Registering minority voters, campaigning for stricter environmental laws, performing agit-prop theater against economic inequality — much of my free time in graduate school in New York in the 1990s was spent working with activist Jewish groups like Jews for Racial and Economic Justice (JFREJ). When I moved to Central Pennsylvania a decade and a half ago, I assumed that the Jewish community here would be similar, in its political orientation, to the one that I had left behind on the Upper West Side.
A Queens rabbi gets a little goofy for a good cause.
Rabbi Gerald C. Skolnik
Jewish Week Online Columnist
Story Includes Video:
Unless you’ve been living in a cave, and particularly if you’re on Facebook, as I am, you’ve no doubt been (wait for the pun!) deluged with brief videos of people like me pouring buckets of ice water over their heads, or, more commonly, having someone else do the pouring. Were I to stop here, and you were, indeed, unaware of this phenomenon, you might simply think that it was some kind of fraternity initiation rite, or maybe a practical joke that had caught on.
The Genesis Philanthropy Group, best known for the $1 million Genesis Grant awarded to a member of the Jewish community who has achieved international renown in his or her chosen field (ex-Mayor Bloomberg was the first recipient), recently announced the promotion of Ilia Salita, the organization’s North American executive director, to CEO. In his new position, Salita, a native of Russia, will lead the private foundation’s global initiative to “develop and enhance a sense of Jewish identity among Russian-speaking Jews.”
The first I’d ever heard of 137 E. Houston St., on the Lower East Side, was when I went to the Ellis Island website recently to search for information about my grandparents coming to America. It was the address listed for Sam Bloomfield, the first name on the manifest of the SS New York when it arrived at Ellis Island on Oct. 14, 1906, from Southampton, England.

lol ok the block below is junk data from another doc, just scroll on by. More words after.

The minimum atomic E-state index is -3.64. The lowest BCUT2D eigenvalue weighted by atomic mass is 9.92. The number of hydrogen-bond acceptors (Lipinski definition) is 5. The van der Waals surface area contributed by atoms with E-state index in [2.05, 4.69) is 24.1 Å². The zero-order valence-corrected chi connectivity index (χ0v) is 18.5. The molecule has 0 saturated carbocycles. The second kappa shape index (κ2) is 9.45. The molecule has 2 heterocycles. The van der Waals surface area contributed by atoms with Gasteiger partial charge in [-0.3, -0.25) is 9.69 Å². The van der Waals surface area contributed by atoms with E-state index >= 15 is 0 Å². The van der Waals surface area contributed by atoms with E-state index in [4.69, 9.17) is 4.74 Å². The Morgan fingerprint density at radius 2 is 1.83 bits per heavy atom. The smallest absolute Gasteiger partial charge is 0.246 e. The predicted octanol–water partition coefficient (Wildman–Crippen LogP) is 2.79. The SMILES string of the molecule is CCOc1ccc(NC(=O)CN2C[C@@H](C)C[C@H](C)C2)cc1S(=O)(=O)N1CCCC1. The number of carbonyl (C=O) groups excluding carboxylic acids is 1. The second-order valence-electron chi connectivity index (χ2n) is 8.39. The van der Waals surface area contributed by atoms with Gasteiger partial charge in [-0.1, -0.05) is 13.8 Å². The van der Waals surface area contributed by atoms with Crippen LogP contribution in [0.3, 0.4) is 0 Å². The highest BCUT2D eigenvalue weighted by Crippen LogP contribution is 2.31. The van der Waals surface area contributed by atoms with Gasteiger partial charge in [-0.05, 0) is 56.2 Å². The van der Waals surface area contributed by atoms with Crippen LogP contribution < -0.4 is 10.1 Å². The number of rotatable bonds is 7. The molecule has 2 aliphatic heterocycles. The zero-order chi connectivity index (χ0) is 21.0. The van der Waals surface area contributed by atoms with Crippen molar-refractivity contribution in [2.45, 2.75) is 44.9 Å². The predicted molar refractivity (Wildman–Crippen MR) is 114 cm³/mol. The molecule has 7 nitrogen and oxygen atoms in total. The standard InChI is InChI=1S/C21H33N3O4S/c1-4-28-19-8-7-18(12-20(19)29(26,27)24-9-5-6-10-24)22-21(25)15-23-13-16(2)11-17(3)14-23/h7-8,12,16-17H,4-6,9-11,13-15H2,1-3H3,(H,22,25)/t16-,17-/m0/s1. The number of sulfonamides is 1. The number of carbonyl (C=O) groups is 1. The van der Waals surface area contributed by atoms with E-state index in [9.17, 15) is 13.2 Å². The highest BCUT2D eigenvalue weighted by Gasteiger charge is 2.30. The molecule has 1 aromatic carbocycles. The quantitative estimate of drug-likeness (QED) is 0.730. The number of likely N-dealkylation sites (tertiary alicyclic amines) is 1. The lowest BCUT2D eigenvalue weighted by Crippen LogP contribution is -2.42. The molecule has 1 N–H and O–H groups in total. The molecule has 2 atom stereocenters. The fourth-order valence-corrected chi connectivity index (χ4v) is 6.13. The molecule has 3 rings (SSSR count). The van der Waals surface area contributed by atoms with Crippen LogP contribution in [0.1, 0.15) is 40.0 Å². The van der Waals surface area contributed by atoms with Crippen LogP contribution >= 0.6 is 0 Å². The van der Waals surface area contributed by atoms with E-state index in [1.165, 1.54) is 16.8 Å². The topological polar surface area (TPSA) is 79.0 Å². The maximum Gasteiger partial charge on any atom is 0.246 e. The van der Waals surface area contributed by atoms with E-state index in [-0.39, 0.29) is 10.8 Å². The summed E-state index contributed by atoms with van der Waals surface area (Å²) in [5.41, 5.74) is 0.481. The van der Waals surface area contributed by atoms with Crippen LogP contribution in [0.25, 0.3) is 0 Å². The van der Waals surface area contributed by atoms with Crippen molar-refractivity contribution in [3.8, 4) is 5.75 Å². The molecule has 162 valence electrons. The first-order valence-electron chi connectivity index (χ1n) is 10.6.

Long before I was a rabbi, during the Musaf services of Rosh Hashanah and Yom Kippur, I wondered how it came to pass that the Aleinu prayer became such a liturgical centerpiece of what are arguably the most important prayer services of the entire Jewish calendar year.
Jonathan Fine is a researcher at the International Institute for Counter Terrorism in Israel and an expert on the Middle East and Israeli studies. He is a member of the International Counter-Terrorism Academic Community and the International Center for Study of Radicalization and Political Violence in Kings College, London. He is also the author of the book, “Religious Violence in Judaism, Christianity and Islam: From Holy War to Terror.” The Jewish Week caught up with him for a conversation about ISIS and the radical Islamist group’s potential threat to Israel. This is an edited transcript.